My grandfather who was very religious, and quite a terrific man, told me of the bigotry of modern maulvis. He told me that a major message in Islam is to educate oneself. He proceeded to quote the Holy Prophet (pbuh) to me and said that philosophy is just like a faithful camel which you can take with you wherever you go. These words stuck to me like glue, and after that day I spent many hours everyday studying Islam, reading various translations of the Holy Quran and also the hadith of the Prophet (pbuh) to the best of my ability.

I want to clear that not all Imams at the mosques I prayed in Pakistan spoke so violently. Many were moderate and chose not to speak on terrorism or tolerance, but instead talked about good deeds and forgiveness. However, they were a minority. After my own study I realized so many things in the society I lived in were cultural practices disguised under the banner of religion. For example I learned that Islam calls for modesty when one dresses , yet in many families women are forced to cover their entire bodies, faces included. I researched this back to a practice called ‘purdah’ (veil) in medieval India. This was done to restrict the movement of women and to lower their status as compared to men at a time where there was immense gender discrimination. I never found an Islamic teaching asking for such layering of a woman.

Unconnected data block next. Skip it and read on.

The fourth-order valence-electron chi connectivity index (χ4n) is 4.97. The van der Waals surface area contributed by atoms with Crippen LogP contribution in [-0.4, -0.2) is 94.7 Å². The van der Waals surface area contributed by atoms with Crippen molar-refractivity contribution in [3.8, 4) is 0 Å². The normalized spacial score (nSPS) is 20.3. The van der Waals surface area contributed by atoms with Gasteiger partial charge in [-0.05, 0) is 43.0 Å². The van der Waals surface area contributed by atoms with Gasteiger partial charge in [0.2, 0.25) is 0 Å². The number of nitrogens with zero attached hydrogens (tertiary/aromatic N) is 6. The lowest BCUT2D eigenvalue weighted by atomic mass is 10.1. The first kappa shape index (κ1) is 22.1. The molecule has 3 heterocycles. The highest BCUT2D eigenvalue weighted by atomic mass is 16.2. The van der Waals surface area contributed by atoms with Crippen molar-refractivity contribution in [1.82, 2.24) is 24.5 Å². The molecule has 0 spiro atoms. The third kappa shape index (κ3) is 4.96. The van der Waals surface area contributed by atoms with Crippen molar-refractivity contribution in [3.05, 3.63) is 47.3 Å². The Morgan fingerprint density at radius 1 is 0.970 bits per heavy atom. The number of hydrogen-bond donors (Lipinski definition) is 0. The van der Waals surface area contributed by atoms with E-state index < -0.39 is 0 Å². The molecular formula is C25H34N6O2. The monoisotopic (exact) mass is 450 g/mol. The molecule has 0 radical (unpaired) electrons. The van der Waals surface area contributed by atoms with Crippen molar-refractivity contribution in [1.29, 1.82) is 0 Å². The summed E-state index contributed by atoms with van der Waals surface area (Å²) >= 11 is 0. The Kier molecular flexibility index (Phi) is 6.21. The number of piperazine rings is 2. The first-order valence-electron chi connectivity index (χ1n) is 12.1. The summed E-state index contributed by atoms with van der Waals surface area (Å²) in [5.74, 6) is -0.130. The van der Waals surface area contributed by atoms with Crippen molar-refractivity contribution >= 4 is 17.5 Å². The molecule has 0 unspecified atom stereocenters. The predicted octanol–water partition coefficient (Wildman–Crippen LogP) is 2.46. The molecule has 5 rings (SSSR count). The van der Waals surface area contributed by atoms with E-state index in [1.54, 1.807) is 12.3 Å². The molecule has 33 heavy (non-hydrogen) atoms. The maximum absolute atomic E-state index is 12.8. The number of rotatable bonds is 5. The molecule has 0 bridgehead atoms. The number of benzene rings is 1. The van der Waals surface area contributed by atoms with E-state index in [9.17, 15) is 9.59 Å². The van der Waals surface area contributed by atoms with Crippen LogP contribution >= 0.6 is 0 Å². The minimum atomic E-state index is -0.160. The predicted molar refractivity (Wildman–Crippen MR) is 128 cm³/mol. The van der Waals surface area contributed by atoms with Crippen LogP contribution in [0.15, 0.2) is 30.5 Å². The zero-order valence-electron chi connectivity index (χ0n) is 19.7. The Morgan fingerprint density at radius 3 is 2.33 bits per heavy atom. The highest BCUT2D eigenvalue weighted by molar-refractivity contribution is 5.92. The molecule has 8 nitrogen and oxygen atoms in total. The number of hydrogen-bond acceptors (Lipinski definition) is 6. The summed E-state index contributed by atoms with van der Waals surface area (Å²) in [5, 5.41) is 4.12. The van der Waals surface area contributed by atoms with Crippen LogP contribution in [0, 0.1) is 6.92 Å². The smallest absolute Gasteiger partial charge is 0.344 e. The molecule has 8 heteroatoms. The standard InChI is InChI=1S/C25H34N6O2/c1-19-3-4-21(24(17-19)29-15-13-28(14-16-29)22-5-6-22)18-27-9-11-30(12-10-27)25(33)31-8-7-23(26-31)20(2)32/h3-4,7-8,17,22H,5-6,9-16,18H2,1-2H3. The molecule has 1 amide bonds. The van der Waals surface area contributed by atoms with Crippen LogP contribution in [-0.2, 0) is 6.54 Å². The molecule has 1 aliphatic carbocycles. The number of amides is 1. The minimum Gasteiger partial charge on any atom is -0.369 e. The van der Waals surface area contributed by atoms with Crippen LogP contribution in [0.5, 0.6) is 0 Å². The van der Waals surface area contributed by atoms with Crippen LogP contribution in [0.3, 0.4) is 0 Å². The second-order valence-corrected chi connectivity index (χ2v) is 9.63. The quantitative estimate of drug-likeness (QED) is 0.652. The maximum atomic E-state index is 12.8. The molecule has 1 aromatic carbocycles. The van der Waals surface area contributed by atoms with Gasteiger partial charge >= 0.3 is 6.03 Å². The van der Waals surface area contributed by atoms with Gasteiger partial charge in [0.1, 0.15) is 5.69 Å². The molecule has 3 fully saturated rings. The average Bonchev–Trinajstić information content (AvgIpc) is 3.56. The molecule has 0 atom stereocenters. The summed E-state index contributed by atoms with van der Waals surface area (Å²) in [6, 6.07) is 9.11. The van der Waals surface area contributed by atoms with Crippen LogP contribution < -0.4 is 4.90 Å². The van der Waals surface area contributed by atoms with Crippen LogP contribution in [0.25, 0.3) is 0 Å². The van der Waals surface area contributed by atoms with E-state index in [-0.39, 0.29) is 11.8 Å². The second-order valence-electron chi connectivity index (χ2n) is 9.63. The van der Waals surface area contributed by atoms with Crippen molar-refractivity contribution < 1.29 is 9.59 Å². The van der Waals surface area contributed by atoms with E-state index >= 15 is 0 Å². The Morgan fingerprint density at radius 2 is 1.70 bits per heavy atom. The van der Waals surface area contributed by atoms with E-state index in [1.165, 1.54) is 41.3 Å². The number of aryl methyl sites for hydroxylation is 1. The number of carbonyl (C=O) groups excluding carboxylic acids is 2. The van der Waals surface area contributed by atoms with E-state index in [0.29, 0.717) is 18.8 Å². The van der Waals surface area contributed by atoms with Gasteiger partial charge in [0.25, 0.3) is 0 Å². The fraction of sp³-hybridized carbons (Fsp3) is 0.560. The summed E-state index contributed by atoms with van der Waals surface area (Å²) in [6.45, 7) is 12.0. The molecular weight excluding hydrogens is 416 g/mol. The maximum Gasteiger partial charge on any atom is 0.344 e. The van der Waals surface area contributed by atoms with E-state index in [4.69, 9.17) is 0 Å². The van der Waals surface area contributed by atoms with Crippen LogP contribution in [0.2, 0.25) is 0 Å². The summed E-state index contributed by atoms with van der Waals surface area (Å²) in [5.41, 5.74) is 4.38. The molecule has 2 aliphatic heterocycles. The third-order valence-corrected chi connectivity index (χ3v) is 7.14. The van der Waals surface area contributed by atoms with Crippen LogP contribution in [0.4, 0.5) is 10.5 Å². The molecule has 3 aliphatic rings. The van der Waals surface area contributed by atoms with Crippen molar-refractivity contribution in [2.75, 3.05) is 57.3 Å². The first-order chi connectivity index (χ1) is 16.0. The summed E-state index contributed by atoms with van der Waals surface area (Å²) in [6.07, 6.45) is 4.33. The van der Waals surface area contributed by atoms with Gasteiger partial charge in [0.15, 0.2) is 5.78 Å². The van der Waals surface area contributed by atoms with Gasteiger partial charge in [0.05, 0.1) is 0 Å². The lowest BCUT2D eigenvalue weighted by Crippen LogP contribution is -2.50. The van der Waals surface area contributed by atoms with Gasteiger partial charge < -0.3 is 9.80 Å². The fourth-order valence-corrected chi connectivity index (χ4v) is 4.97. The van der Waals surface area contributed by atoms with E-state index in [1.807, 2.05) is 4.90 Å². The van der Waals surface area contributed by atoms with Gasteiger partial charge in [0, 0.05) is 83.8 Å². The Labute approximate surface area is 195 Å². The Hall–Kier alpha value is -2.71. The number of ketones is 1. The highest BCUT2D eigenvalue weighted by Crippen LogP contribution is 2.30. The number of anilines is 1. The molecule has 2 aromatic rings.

Another thing I noticed was women being married against their will. These women are  forced to leave their homes and live in their husband’s household with his family. Islam categorically forbids forced marriages and gives the wife the right to refuse to live with her husband’s parents or siblings if she chooses. But if a woman should make such a demand in parts of society today, she can expect the worst. Amongst some cases I have heard, a woman was once told that God would give her misery for denying her husband’s home, even though she was married forcefully and her mother-in-law was torturing her.